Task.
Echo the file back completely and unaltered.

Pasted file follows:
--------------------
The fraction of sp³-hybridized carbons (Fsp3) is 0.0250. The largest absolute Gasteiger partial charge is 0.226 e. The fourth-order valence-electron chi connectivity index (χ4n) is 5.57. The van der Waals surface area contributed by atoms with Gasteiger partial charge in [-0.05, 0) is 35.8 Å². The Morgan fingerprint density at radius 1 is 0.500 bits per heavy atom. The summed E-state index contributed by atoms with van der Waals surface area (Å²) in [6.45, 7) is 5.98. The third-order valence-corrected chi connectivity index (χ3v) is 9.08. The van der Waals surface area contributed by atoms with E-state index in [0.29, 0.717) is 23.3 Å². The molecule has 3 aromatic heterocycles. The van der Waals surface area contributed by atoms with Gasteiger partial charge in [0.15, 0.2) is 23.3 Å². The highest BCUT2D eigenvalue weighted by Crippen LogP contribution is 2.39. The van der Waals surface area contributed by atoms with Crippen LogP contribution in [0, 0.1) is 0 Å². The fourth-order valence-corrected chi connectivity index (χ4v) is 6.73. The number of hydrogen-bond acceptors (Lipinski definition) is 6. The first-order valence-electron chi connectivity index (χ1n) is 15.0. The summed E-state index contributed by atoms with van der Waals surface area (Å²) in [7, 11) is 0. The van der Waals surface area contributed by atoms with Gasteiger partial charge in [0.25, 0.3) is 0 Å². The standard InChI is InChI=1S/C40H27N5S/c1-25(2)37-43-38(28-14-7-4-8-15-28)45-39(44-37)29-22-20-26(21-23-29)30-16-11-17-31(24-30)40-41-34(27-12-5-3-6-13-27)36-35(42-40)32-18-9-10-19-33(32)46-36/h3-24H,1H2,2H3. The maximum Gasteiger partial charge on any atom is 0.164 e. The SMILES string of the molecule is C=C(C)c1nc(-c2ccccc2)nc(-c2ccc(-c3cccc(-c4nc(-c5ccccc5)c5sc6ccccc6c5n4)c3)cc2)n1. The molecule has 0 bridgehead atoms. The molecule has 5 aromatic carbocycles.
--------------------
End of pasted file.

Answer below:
The fraction of sp³-hybridized carbons (Fsp3) is 0.0250. The largest absolute Gasteiger partial charge is 0.226 e. The fourth-order valence-electron chi connectivity index (χ4n) is 5.57. The van der Waals surface area contributed by atoms with Gasteiger partial charge in [-0.05, 0) is 35.8 Å². The Morgan fingerprint density at radius 1 is 0.500 bits per heavy atom. The summed E-state index contributed by atoms with van der Waals surface area (Å²) in [6.45, 7) is 5.98. The third-order valence-corrected chi connectivity index (χ3v) is 9.08. The van der Waals surface area contributed by atoms with E-state index in [0.29, 0.717) is 23.3 Å². The molecule has 3 aromatic heterocycles. The van der Waals surface area contributed by atoms with Gasteiger partial charge in [0.15, 0.2) is 23.3 Å². The highest BCUT2D eigenvalue weighted by Crippen LogP contribution is 2.39. The van der Waals surface area contributed by atoms with Crippen LogP contribution in [0, 0.1) is 0 Å². The fourth-order valence-corrected chi connectivity index (χ4v) is 6.73. The number of hydrogen-bond acceptors (Lipinski definition) is 6. The first-order valence-electron chi connectivity index (χ1n) is 15.0. The summed E-state index contributed by atoms with van der Waals surface area (Å²) in [7, 11) is 0. The van der Waals surface area contributed by atoms with Gasteiger partial charge in [0.25, 0.3) is 0 Å². The standard InChI is InChI=1S/C40H27N5S/c1-25(2)37-43-38(28-14-7-4-8-15-28)45-39(44-37)29-22-20-26(21-23-29)30-16-11-17-31(24-30)40-41-34(27-12-5-3-6-13-27)36-35(42-40)32-18-9-10-19-33(32)46-36/h3-24H,1H2,2H3. The maximum Gasteiger partial charge on any atom is 0.164 e. The SMILES string of the molecule is C=C(C)c1nc(-c2ccccc2)nc(-c2ccc(-c3cccc(-c4nc(-c5ccccc5)c5sc6ccccc6c5n4)c3)cc2)n1. The molecule has 0 bridgehead atoms. The molecule has 5 aromatic carbocycles.